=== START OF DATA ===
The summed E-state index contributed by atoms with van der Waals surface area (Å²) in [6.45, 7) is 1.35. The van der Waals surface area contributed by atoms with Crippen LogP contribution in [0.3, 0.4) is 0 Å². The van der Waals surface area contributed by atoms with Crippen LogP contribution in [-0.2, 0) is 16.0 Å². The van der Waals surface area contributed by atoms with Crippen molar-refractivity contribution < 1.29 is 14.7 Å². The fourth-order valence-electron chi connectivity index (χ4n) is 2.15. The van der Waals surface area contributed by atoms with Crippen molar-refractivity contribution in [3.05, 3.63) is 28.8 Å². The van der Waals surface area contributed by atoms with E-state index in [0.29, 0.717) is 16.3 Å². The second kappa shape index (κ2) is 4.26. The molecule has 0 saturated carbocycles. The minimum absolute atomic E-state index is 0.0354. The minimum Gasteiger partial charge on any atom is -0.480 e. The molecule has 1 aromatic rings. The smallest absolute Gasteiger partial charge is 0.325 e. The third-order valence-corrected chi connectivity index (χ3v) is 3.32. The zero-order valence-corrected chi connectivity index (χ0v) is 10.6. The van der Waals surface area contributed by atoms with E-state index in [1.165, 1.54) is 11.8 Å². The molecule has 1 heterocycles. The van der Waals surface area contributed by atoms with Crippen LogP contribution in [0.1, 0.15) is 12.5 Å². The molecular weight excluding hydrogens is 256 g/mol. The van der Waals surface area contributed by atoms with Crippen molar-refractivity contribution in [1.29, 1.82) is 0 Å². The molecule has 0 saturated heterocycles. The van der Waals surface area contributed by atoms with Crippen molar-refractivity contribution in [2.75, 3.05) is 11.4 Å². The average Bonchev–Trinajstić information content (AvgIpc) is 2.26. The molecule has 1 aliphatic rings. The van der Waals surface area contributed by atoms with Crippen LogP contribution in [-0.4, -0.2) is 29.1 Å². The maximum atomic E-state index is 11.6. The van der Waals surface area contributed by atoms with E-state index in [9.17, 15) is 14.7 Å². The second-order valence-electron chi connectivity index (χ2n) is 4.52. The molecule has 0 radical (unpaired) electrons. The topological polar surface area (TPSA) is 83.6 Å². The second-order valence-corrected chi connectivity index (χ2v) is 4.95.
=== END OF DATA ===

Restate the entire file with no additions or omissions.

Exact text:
The summed E-state index contributed by atoms with van der Waals surface area (Å²) in [6.45, 7) is 1.35. The van der Waals surface area contributed by atoms with Crippen LogP contribution in [0.3, 0.4) is 0 Å². The van der Waals surface area contributed by atoms with Crippen LogP contribution in [-0.2, 0) is 16.0 Å². The van der Waals surface area contributed by atoms with Crippen molar-refractivity contribution < 1.29 is 14.7 Å². The fourth-order valence-electron chi connectivity index (χ4n) is 2.15. The van der Waals surface area contributed by atoms with Crippen molar-refractivity contribution in [3.05, 3.63) is 28.8 Å². The van der Waals surface area contributed by atoms with E-state index in [0.29, 0.717) is 16.3 Å². The second kappa shape index (κ2) is 4.26. The molecule has 0 saturated carbocycles. The minimum absolute atomic E-state index is 0.0354. The minimum Gasteiger partial charge on any atom is -0.480 e. The molecule has 1 aromatic rings. The smallest absolute Gasteiger partial charge is 0.325 e. The third-order valence-corrected chi connectivity index (χ3v) is 3.32. The zero-order valence-corrected chi connectivity index (χ0v) is 10.6. The van der Waals surface area contributed by atoms with E-state index in [1.165, 1.54) is 11.8 Å². The molecule has 1 heterocycles. The van der Waals surface area contributed by atoms with Crippen LogP contribution in [0.1, 0.15) is 12.5 Å². The molecular weight excluding hydrogens is 256 g/mol. The van der Waals surface area contributed by atoms with Crippen molar-refractivity contribution in [1.29, 1.82) is 0 Å². The molecule has 0 saturated heterocycles. The van der Waals surface area contributed by atoms with Crippen molar-refractivity contribution in [2.75, 3.05) is 11.4 Å². The average Bonchev–Trinajstić information content (AvgIpc) is 2.26. The molecule has 1 aliphatic rings. The van der Waals surface area contributed by atoms with Crippen LogP contribution in [-0.4, -0.2) is 29.1 Å². The maximum atomic E-state index is 11.6. The van der Waals surface area contributed by atoms with E-state index in [9.17, 15) is 14.7 Å². The second-order valence-electron chi connectivity index (χ2n) is 4.52. The molecule has 0 radical (unpaired) electrons. The topological polar surface area (TPSA) is 83.6 Å². The second-order valence-corrected chi connectivity index (χ2v) is 4.95.